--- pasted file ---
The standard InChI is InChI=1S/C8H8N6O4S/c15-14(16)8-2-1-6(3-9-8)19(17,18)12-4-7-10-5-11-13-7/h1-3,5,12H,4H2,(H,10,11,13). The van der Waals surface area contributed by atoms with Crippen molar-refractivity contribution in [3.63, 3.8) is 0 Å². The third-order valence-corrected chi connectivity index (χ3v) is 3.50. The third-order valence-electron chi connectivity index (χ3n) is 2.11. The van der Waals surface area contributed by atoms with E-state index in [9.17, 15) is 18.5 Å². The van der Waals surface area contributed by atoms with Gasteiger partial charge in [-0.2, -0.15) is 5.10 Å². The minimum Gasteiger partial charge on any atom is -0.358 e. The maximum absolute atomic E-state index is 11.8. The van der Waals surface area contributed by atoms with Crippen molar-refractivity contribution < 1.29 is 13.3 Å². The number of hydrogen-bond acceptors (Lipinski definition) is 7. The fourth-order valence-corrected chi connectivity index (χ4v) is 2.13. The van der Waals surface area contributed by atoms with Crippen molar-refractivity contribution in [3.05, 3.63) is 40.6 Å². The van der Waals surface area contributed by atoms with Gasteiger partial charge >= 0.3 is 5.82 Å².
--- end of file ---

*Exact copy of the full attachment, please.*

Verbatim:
The standard InChI is InChI=1S/C8H8N6O4S/c15-14(16)8-2-1-6(3-9-8)19(17,18)12-4-7-10-5-11-13-7/h1-3,5,12H,4H2,(H,10,11,13). The van der Waals surface area contributed by atoms with Crippen molar-refractivity contribution in [3.63, 3.8) is 0 Å². The third-order valence-corrected chi connectivity index (χ3v) is 3.50. The third-order valence-electron chi connectivity index (χ3n) is 2.11. The van der Waals surface area contributed by atoms with E-state index in [9.17, 15) is 18.5 Å². The van der Waals surface area contributed by atoms with Gasteiger partial charge in [-0.2, -0.15) is 5.10 Å². The minimum Gasteiger partial charge on any atom is -0.358 e. The maximum absolute atomic E-state index is 11.8. The van der Waals surface area contributed by atoms with Crippen molar-refractivity contribution < 1.29 is 13.3 Å². The number of hydrogen-bond acceptors (Lipinski definition) is 7. The fourth-order valence-corrected chi connectivity index (χ4v) is 2.13. The van der Waals surface area contributed by atoms with Crippen molar-refractivity contribution in [3.05, 3.63) is 40.6 Å². The van der Waals surface area contributed by atoms with Gasteiger partial charge >= 0.3 is 5.82 Å².